Why Do You Need Better Kafka Monitoring for Your Data Engineering Team?
Marc is the Head of Data Engineering at a large enterprise. The company has just launched a set of new cloud services that are in high demand. Marc’s Data Engineering department heavily depends on the Apache Kafka streaming for delivering critical services to their customers. He is responsible for his team meeting the SLAs, the productivity of engineers reporting to him, and for keeping engineering attrition to the minimum.
Recently, the engineers in Marc’s group have started complaining about spending too much time on setting up and tuning their Kafka clusters. They are also often overwhelmed with the amount of Kafka monitoring data, which dramatically impacts their productivity. The developers are using an open-source platform to gain insight into their Kafka streaming data, but the platform often fails, and they end up losing valuable data. Marc is now under pressure to prove that his decision to adopt Kafka for handling streaming data was the right one.
Every new Kafka related incident makes him even more stressed out, as he is concerned about the next meeting with his executives, who approved his budget and supported his choice of architecture. Then, on top of all the problems, there is the stress that naturally comes with a high-paced engineering environment. Marc is always on the hook to deliver, and he even started having sleeping problems.
If only he could ensure that app developers were more productive. Maybe the developers could start creating their own Kafka dashboards? What if the Data Engineering team had a granular visibility 24/7 that could help them optimize their Kafka clusters? Would it be the move in the right direction? Something like customized Kafka dashboards tracking how much storage space remains available for each topic partition when fine-tuning time and memory retention settings. Besides, wouldn’t it be awesome to add analytics to look for anomalies in metrics and logs? If the developers had access to the cool tracing instrumentation, that would help them obtain some meaningful Kafka Consumer Lag data points.
Also, Marc might think about adding the alerts based on the number of failed replicated partitions that would help proactively isolate issues before the engineering team misses their SLOs. With all the mentioned real-time insights from streaming data, Marc would be able to prove that the outages that plagued them recently were just hard to predict deficiencies of the code, coupled with some misconfiguration issues. None of these outages could be considered as a reason to doubt his choice of Kafka as the preferred streaming technology.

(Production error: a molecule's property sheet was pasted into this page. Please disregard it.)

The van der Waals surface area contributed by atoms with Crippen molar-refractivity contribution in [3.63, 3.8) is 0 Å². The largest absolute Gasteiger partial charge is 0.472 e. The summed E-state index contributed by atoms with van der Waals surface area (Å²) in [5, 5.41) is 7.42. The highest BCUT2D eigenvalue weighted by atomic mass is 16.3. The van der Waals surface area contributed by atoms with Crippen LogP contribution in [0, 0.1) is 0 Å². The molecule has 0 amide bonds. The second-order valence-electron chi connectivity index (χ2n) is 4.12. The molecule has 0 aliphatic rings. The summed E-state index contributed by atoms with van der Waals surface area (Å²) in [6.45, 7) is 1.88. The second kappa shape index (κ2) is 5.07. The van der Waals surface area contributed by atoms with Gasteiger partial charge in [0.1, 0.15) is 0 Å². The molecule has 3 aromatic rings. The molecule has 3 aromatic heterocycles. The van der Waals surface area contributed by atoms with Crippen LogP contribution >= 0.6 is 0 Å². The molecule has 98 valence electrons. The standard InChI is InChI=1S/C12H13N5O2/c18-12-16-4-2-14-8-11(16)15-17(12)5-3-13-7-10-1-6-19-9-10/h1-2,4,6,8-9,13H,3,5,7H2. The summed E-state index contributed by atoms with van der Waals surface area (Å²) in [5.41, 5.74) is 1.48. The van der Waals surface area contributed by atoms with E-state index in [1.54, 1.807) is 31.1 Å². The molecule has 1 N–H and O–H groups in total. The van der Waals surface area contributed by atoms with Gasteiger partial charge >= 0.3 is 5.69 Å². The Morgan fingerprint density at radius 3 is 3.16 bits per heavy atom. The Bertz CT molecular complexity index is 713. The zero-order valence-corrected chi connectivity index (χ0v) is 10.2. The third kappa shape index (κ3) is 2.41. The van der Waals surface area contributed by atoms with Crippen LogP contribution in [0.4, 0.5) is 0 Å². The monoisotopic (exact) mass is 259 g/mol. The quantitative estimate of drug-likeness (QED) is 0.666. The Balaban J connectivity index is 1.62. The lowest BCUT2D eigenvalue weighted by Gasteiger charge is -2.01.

Marc is hoping that his team would be able to exceed the SLAs by having the right observability. That would help them stay on top of any imminent and systemic app issues. With real-time monitoring, his team wouldn’t be overwhelmed by data, but more proactive. Being proactive would free more time for innovation. And he feels proud that he has built a team of dedicated engineers who love working on features that contribute to the success of their business. Marc is hopeful that the achievements of his team would reduce the risk of their engineers` jumping ship to that glitzy startup everyone is talking about.
For Marc’s engineering team, the high availability of his Kafka clusters is essential. All his engineers participate in a demanding on-call rotation. They dread the weekend or 2 AM wake-up calls. If only his Kafka environment were a little bit more stable. Continuous monitoring of the clusters, while they are being tuned, would help reduce the burden on the already stretched engineers.
Marc’s passion for building high-performing engineering teams, with a positive culture and his success in scaling the team, makes him the right candidate for a promotion. To be promoted, he needs to demonstrate that his engineering team is capable of delivering a reliable Kafka infrastructure that fulfills the customers` growing demand for cloud service.
Marc realized that an investment in monitoring could free the engineers from the tedious daily maintenance tasks. As the newly launched cloud services become more and more successful, new Kafka clusters need to be spun up quickly, which means more maintenance. For instance, it may become hard to track all the unpatched hosts without monitoring. Marc must work with his engineering managers to find ways to monitor and then automate such maintenance tasks.
Marc has risen through the ranks because of his ability to find order in chaos, his love for solving tough problems and driving innovation. He smiles, knowing that he has figured out how to remove the last obstacle on his road to promotion! 24/7 Kafka Monitoring… and happily, he drifts back to sleep after the latest ‘all hands on deck’ escalation call.